Thursday, November 15, 2007
Due to the intense demands of space and astronomical costs of real estate in Tokyo SANAA’s Small House is an exercise in making the most with very little. Located on a 60m2 lot in central Tokyo, SANAA have managed to create a family home for a designer, his wife and their daughter.
In order to maximise the useable space of each floorplate each floor contains a single function. The partial basement level contains a bedroom and bathroom used by the whole family, the ground floor is a family room which will become the daughter’s bedroom when she grows older, the second level contains the kitchen and dining room and the top floor contains a soaking tub and terrace with city views enclosed in metal mesh.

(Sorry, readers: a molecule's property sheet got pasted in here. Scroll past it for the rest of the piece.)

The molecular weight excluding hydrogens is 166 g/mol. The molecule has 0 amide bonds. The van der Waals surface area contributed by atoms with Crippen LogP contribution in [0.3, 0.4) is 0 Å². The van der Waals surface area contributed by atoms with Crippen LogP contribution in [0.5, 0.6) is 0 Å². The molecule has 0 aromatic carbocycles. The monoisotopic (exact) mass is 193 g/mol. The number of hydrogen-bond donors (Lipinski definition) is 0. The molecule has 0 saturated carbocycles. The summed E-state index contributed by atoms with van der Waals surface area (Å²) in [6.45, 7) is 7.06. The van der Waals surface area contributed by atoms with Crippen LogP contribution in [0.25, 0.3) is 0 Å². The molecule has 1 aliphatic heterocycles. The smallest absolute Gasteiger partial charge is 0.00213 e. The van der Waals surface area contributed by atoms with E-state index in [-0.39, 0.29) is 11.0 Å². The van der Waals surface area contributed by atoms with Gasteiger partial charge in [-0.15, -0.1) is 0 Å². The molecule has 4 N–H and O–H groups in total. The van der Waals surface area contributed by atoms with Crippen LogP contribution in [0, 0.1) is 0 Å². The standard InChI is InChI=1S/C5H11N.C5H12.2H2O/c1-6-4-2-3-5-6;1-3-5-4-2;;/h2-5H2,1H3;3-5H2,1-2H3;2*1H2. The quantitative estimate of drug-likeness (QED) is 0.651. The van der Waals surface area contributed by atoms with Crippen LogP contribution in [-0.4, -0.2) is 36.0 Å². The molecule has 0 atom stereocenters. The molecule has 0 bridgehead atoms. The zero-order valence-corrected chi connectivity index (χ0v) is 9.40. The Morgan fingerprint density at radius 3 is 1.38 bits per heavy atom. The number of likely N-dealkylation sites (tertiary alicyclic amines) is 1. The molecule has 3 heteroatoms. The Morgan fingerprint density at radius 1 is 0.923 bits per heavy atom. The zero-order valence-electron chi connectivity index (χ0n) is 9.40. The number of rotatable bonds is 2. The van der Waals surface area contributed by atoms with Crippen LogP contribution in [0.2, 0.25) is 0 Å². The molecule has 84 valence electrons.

The size of each floor plate is determined by each function creating the interesting form of the house, reflecting and making possible the internal organisation. The open stair provides the main circulation and structure that supports thin concrete slabs. Every element in the house has been reduced to a minimum to provide the maximum possible space and the organisation and construction of the house achieved with a minimum of means.
On the day I visited the house the curtains were closed and the building was unlike the pristine white renderings and models that are produced by the office. The fineness of the detailing and the thinness of the materials did not seem to be aging well. The extensive glazing on the façade makes it possible to see into most of the house and I was curious to know how often the curtains are open.
The Small House is an incredible exercise in creating such an open, spacious and interesting building within such tight constraints and it was interesting to finally see a Sejima building and how the pristine beauty of their renderings and models appears in reality.